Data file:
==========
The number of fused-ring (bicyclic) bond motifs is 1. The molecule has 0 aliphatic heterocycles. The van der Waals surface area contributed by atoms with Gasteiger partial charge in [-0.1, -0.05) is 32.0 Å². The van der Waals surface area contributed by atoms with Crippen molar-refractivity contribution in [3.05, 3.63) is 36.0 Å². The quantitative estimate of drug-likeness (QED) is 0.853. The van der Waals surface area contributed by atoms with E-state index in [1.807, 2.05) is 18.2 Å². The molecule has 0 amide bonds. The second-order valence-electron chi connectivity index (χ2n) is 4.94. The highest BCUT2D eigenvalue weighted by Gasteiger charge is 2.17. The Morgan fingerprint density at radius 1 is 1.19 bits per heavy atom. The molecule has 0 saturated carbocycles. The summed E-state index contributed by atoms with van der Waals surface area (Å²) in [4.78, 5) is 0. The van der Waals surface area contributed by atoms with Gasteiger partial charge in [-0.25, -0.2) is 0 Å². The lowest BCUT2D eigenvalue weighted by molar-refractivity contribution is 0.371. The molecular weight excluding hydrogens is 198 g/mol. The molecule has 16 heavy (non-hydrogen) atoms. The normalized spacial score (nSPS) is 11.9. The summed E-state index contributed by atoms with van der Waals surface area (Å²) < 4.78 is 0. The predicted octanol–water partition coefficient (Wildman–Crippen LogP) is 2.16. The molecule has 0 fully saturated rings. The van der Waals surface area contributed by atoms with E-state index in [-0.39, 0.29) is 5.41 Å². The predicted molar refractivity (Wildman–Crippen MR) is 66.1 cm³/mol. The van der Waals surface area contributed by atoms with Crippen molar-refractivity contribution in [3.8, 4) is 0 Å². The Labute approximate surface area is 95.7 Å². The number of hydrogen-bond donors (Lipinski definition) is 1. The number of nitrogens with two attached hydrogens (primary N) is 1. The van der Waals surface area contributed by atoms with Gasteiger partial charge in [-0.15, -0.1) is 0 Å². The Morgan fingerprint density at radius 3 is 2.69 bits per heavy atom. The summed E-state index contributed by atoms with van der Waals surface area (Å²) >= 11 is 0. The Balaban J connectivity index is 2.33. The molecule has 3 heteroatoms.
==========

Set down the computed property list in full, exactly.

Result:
The number of fused-ring (bicyclic) bond motifs is 1. The molecule has 0 aliphatic heterocycles. The van der Waals surface area contributed by atoms with Gasteiger partial charge in [-0.1, -0.05) is 32.0 Å². The van der Waals surface area contributed by atoms with Crippen molar-refractivity contribution in [3.05, 3.63) is 36.0 Å². The quantitative estimate of drug-likeness (QED) is 0.853. The van der Waals surface area contributed by atoms with E-state index in [1.807, 2.05) is 18.2 Å². The molecule has 0 amide bonds. The second-order valence-electron chi connectivity index (χ2n) is 4.94. The highest BCUT2D eigenvalue weighted by Gasteiger charge is 2.17. The Morgan fingerprint density at radius 1 is 1.19 bits per heavy atom. The molecule has 0 saturated carbocycles. The summed E-state index contributed by atoms with van der Waals surface area (Å²) in [4.78, 5) is 0. The van der Waals surface area contributed by atoms with Gasteiger partial charge in [-0.25, -0.2) is 0 Å². The lowest BCUT2D eigenvalue weighted by molar-refractivity contribution is 0.371. The molecular weight excluding hydrogens is 198 g/mol. The molecule has 16 heavy (non-hydrogen) atoms. The normalized spacial score (nSPS) is 11.9. The summed E-state index contributed by atoms with van der Waals surface area (Å²) < 4.78 is 0. The predicted octanol–water partition coefficient (Wildman–Crippen LogP) is 2.16. The molecule has 0 fully saturated rings. The van der Waals surface area contributed by atoms with E-state index in [-0.39, 0.29) is 5.41 Å². The predicted molar refractivity (Wildman–Crippen MR) is 66.1 cm³/mol. The van der Waals surface area contributed by atoms with Crippen molar-refractivity contribution in [3.8, 4) is 0 Å². The Labute approximate surface area is 95.7 Å². The number of hydrogen-bond donors (Lipinski definition) is 1. The number of nitrogens with two attached hydrogens (primary N) is 1. The van der Waals surface area contributed by atoms with Gasteiger partial charge in [-0.15, -0.1) is 0 Å². The Morgan fingerprint density at radius 3 is 2.69 bits per heavy atom. The summed E-state index contributed by atoms with van der Waals surface area (Å²) >= 11 is 0. The Balaban J connectivity index is 2.33. The molecule has 3 heteroatoms.